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The year is 1974 and so begins the carrier of progressive legends Rush, in what would become a discography celebrated for creating and inspire progressive metal. But before those days would come, this unknown Canadian band serving time hoping gigs in their van would release this self titled debut. Rush was originally released on the bands self-made Moon label after being rejected by the major labels. Irony considering this release would eventually become the largest selling debut in Canadian history.
First of note is the absence of drummer and lyricist Neil Peart. The bands original drummer was Alex Lifeson’s long time friend John Rutsey, who also “wrote” the lyrics for the songs. I quote that do to the fact the lyrics were always changing, leaving Lee in a position to sometimes just wing it on stage. By the time the debut was recorded, Rutsey failed to deliver the final lyrics, forcing Lee to recall all the lyrics he had performed live or just write new ones. To this, Rutsey had a dislike for heavy touring. Further, Lifeson and Lee wanted to pursue songs in a progressive/technical way which didn’t settle well with the traditional rock persona of their drummer. With the group signing to Mercury and the U.S tour beginning Rutsey called it quits. Not that the drumming is bad, for they actually work well for the style of music presented. They just sound weak compared to later releases. Listen to All the Worlds a Stage to hear these songs with better drum work to see what I mean, including Peart’s drum solo lovingly nestled into the middle of Working Man.
History lesson aside, how does this album stack up to the massive discography of the godfathers of prog? Rush is an interesting amalgamation of hard rock and tantalizing hints of what was to come. And this is certainly hard rock with a large serving of Zeppelin love sans the acid moments. This is quite understandable in light of the fact the band wrote and performed these songs live over the five years leading to this release, creating classic hard rock designed to be performed in halls and bars from ‘69 to ‘74.
“Finding My Way” opens up the album and already you know this is a different Rush. Lee’s “Oh’Yea”, “Whoa, babe I’m coming to get you…” vocal puts you on notice. This is certainly not the lyrics of master muse Neal Peart. But the guitars kick and drag the listener along in a festival of riffs married to 70’s guitar rock done damn well. This song, with the album, wares the test of time well with only a few moments of dated rock creeping into the mix, but overall certainly sounds less dated than the material the same group put out in the late 80’s. “Need Some Love” is atypical of several tracks (“In the Mood, “Take a Friend”) in giving the listener a fun romp through the toe-tapping of bar room hard rock. This is the nature of this album. It’s got some good catchy riffs and for the astute listener deeper moments (The guitar work in “Here Again”), but at the end of the day this is rock, albeit heavier, and the kind of fun you have listening to tunes while having a drink at the bar. Not a bad thing, and certainly a lost art form in its own right, just surprising to associate with the group that wrote “Xanadu” and “2112”. As far as that style of hard rock goes, this album bashed the competition.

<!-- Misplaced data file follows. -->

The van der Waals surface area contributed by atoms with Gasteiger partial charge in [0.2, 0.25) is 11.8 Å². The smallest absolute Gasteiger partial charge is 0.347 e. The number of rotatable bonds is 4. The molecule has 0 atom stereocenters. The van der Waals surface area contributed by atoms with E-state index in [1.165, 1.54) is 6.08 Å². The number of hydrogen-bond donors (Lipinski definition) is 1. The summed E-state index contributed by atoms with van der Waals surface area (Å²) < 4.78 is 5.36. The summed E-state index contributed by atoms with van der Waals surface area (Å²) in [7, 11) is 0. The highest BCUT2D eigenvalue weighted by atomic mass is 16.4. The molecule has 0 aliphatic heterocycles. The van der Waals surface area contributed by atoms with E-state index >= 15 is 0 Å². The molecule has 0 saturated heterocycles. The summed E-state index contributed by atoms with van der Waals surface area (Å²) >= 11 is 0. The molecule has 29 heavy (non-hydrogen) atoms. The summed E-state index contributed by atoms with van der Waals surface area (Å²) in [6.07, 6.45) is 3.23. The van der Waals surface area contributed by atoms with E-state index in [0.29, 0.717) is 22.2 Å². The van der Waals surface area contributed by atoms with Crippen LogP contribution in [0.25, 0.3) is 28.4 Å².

But we are not done, as the album ends with the critical mass of “Working Man”. In the epic story of Rush with this release being chapter one, “Working Man” is the foreshadowing of what is to come. Essentially, this is heavy metal’s answer to Styx’s “Blue Collar Man”. “Working Man” ignites the airwaves with a driving riff, pounding rhythms, and guitar solos married intricately and artistically in the key of heavy. Sorry to all of you 70’s bar-rock bands, your groovy jam-tunes just became the artistic equivalent of children drawings hanging from the refrigerator. This song is the driving force that put Rush on the music map and still holds its own as a classic to this day. Assuming you don’t happen to own one of the gazillion “Best of…” compilations Rush has put out, this album’s purchase is worth this song.
Less identifiable at first, the real spirit captured in this album is the natural love the band has for playing live, and it shows in each song. This spirit would continue through the next three releases and reach its zenith with their first live release All the Worlds a Stage before conceptual structures and artistic composition would completely occupy the group’s muse. But that is another review.
If you are not a fan of late 60’s to 70’s Zeppelin style hard rock, then you should just keep moving past this release. If you are looking for early prog, then you might want to check out everything Rush released after this album up to the early 80’s. If you want a great 70’s hard rock album then this is a worthy addition to your collection.